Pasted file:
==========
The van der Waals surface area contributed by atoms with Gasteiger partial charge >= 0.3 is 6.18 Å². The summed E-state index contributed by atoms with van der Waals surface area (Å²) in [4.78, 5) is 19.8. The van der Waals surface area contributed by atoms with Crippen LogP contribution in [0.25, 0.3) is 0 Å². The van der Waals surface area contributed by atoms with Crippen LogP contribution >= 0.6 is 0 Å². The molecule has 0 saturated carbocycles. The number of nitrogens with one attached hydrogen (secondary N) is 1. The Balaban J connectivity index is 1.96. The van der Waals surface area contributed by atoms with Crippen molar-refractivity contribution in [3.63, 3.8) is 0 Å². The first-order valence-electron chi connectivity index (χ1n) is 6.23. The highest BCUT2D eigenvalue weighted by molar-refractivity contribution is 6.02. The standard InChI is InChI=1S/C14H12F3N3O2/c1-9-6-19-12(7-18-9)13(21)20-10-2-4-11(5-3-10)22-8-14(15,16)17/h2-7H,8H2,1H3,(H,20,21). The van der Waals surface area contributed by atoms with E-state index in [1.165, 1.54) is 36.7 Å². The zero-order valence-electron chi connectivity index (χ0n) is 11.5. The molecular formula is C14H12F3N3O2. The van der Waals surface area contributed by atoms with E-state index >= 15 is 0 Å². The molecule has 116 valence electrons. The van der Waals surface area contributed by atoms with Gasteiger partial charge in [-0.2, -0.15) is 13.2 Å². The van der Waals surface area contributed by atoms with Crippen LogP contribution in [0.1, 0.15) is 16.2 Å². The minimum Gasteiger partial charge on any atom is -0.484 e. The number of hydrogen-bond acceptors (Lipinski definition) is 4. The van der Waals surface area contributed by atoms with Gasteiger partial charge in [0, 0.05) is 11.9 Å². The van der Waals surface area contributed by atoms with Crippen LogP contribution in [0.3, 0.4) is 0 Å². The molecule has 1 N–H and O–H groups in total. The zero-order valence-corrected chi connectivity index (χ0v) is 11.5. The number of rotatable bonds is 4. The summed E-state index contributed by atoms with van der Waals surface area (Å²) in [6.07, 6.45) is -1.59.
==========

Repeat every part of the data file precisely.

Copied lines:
The van der Waals surface area contributed by atoms with Gasteiger partial charge >= 0.3 is 6.18 Å². The summed E-state index contributed by atoms with van der Waals surface area (Å²) in [4.78, 5) is 19.8. The van der Waals surface area contributed by atoms with Crippen LogP contribution in [0.25, 0.3) is 0 Å². The van der Waals surface area contributed by atoms with Crippen LogP contribution >= 0.6 is 0 Å². The molecule has 0 saturated carbocycles. The number of nitrogens with one attached hydrogen (secondary N) is 1. The Balaban J connectivity index is 1.96. The van der Waals surface area contributed by atoms with Crippen molar-refractivity contribution in [3.63, 3.8) is 0 Å². The first-order valence-electron chi connectivity index (χ1n) is 6.23. The highest BCUT2D eigenvalue weighted by molar-refractivity contribution is 6.02. The standard InChI is InChI=1S/C14H12F3N3O2/c1-9-6-19-12(7-18-9)13(21)20-10-2-4-11(5-3-10)22-8-14(15,16)17/h2-7H,8H2,1H3,(H,20,21). The van der Waals surface area contributed by atoms with E-state index in [1.165, 1.54) is 36.7 Å². The zero-order valence-electron chi connectivity index (χ0n) is 11.5. The molecular formula is C14H12F3N3O2. The van der Waals surface area contributed by atoms with E-state index >= 15 is 0 Å². The molecule has 116 valence electrons. The van der Waals surface area contributed by atoms with Gasteiger partial charge in [-0.2, -0.15) is 13.2 Å². The van der Waals surface area contributed by atoms with Crippen LogP contribution in [0.1, 0.15) is 16.2 Å². The minimum Gasteiger partial charge on any atom is -0.484 e. The number of hydrogen-bond acceptors (Lipinski definition) is 4. The van der Waals surface area contributed by atoms with Gasteiger partial charge in [0, 0.05) is 11.9 Å². The van der Waals surface area contributed by atoms with Crippen LogP contribution in [0.3, 0.4) is 0 Å². The molecule has 1 N–H and O–H groups in total. The zero-order valence-corrected chi connectivity index (χ0v) is 11.5. The number of rotatable bonds is 4. The summed E-state index contributed by atoms with van der Waals surface area (Å²) in [6.07, 6.45) is -1.59.